LTE: College students at high risk for sexual assault, administrators couldn’t care less

In April 2021, survivors of sexual violence at the University of Vermont came forward on social media, bravely sharing their stories and criticizing the University’s administration for its lack of support. 

Student leaders organized walkout protests and proposed a list of demands to the UVM administration, which were agreed to and met, though the administration still falls short in providing the necessary resources for student survivors. 

Survivors have been made to feel like their experiences aren’t “serious enough” to warrant the use of on-campus resources. This is a common problem—research indicates that student survivors tend to be unsure if they even can report their experiences, and describe being confused by the role of the Title IX Office. 

In a study of reported 93 survivors’ experiences, 36.8% were either blamed for their assault or told there was not enough evidence and were dismissed by campus resources. 

When universities minimize sexual assault and fail to support their students, survivors are faced not only with trauma-related distress symptoms and increased risk for mental health difficulties, but they are also put at a greater risk for revictimization. 

In fact, nearly 40% of those who reported being a victim of sexual assault later reported at least one additional instance of sexual assault, according to a May 26, 2019 study from the Journal of Interpersonal Violence.

In my case, I disclosed my experience to a therapist from UVM’s Counseling and Psychiatry Services and was told that what had happened to me was “not appropriate to talk about” in that context. 

Three months after the tedious and retraumatizing process of a formal investigation in which I had to recount my assault in excruciating detail, I received a 92-page report stating that there was not enough evidence to prove the assault actually happened, and that my abuser would not be held accountable.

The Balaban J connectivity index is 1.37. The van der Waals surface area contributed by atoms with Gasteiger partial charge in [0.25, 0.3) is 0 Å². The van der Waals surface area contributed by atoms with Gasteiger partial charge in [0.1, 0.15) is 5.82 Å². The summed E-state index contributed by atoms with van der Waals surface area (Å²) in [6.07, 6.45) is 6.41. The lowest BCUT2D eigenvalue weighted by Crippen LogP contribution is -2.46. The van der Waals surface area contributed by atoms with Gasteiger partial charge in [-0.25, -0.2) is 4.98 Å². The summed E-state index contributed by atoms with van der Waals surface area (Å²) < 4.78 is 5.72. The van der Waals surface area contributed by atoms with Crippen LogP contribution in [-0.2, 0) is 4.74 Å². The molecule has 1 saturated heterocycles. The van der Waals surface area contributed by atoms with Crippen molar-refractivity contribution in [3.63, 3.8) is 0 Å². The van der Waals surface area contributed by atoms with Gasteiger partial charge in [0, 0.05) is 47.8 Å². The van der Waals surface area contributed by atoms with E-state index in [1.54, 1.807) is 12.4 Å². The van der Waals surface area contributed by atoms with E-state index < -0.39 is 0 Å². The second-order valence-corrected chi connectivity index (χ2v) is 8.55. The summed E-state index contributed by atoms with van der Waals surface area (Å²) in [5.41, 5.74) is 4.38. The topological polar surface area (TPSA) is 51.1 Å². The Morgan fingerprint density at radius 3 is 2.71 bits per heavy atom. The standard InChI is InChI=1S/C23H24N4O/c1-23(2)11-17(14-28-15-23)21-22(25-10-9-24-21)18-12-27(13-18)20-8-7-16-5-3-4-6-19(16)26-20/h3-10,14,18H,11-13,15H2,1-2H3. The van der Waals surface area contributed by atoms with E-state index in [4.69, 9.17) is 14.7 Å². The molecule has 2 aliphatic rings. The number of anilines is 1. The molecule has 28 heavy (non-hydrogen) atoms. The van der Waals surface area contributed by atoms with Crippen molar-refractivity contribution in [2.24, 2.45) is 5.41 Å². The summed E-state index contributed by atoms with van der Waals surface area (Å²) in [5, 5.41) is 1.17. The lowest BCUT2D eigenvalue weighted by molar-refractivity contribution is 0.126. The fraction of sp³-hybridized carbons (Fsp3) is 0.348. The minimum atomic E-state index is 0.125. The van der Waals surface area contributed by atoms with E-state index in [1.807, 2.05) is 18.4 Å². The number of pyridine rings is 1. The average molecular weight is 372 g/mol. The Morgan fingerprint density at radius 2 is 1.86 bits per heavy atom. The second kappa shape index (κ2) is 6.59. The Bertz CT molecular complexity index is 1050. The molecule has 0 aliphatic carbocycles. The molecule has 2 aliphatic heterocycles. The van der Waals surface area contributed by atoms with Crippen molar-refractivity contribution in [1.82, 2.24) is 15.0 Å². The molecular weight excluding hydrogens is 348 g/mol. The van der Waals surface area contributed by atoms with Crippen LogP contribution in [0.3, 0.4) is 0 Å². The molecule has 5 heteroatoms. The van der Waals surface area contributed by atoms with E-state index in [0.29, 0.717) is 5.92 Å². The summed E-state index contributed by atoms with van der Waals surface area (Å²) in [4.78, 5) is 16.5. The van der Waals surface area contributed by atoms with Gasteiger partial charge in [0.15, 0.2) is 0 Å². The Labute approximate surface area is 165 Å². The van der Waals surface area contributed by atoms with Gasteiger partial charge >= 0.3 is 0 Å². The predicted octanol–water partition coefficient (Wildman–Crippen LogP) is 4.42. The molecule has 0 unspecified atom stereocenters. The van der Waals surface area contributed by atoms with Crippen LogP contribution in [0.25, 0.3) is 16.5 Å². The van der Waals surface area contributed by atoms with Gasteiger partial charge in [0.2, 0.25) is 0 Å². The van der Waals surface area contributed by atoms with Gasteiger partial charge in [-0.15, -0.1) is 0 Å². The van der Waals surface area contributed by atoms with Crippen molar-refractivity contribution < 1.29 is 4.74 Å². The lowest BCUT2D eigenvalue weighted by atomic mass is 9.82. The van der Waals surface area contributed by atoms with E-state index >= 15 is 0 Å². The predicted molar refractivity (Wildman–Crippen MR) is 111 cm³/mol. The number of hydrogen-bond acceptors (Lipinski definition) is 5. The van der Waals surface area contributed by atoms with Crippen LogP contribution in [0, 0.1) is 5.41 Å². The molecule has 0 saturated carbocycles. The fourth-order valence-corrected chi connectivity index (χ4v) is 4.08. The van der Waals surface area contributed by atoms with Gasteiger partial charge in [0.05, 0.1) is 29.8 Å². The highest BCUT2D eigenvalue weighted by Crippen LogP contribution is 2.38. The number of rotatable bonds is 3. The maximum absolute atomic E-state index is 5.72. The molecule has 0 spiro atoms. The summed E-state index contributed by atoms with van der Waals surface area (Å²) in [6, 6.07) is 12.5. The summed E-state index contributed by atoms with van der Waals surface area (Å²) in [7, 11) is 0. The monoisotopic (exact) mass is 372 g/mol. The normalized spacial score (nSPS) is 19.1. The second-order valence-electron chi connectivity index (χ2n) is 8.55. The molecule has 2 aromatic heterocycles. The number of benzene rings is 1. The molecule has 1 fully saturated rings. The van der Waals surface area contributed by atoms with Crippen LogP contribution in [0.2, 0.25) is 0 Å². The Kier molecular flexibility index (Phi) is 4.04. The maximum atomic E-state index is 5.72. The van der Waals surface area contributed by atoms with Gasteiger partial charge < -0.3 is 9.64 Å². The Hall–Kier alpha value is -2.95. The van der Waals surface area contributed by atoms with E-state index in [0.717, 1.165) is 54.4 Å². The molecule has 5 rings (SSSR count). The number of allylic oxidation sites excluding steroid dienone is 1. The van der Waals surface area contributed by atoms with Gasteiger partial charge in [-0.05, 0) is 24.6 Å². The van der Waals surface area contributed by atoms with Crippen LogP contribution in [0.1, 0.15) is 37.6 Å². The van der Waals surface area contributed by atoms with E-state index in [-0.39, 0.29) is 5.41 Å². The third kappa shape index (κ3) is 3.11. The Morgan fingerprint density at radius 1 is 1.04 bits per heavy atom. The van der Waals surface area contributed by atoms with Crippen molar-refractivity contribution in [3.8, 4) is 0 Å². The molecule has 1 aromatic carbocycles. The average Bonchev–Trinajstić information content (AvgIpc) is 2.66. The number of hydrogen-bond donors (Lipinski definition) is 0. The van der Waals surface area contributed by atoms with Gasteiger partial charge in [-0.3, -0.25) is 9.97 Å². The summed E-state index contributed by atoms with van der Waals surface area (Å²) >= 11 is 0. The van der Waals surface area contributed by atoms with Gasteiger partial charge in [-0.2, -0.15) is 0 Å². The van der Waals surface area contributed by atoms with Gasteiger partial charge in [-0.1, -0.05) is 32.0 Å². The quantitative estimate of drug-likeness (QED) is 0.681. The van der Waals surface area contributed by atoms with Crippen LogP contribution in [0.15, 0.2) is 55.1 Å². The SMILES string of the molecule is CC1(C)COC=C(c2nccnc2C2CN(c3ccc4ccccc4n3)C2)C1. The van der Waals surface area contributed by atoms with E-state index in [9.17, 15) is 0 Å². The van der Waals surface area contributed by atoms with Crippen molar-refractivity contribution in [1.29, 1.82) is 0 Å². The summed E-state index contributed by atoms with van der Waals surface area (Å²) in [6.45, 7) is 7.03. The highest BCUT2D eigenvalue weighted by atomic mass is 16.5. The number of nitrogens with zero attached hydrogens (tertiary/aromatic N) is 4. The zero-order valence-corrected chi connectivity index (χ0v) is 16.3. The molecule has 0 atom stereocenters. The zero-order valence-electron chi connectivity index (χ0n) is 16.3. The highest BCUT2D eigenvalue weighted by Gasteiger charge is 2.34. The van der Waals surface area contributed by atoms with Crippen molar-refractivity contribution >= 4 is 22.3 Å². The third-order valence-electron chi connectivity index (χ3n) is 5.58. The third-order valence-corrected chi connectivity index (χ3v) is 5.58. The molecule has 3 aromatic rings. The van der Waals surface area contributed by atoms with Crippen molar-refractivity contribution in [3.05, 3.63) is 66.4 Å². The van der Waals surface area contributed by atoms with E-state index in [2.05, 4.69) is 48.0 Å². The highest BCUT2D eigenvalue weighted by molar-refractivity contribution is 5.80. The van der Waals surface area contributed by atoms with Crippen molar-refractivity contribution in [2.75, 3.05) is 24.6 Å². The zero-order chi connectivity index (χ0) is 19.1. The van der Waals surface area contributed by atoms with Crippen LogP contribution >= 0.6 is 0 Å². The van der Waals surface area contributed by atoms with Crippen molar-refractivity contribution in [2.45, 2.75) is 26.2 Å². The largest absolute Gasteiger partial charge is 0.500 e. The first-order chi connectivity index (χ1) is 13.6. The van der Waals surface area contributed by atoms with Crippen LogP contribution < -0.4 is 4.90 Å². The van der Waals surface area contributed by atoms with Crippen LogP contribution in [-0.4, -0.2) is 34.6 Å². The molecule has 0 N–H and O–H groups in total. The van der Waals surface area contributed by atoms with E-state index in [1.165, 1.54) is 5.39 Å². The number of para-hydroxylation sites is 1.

I was given a phone number for a support hotline and otherwise left to my own devices.

Investigators from Title IX offices are supposed to be an unbiased, neutral party, making an objective decision based on the evidence provided. However, investigators are employed by the University, and therefore are likely influenced by the University’s interests. 

Prospective students and their parents aren’t interested in schools with high rates of sexual assault and violence on campus. Colleges boast about safety measures and resources—however, once the tuition check clears, safety goals take a backseat to reputation.

UVM needs to take further steps toward providing sufficient resources for their students. This should include transparency into the processes of Title IX investigations, advertisement of Title IX resources outside of a formal investigation process and more support for student survivors. 

College administrations need to reevaluate their priorities and focus their attention back to the well-being of their students.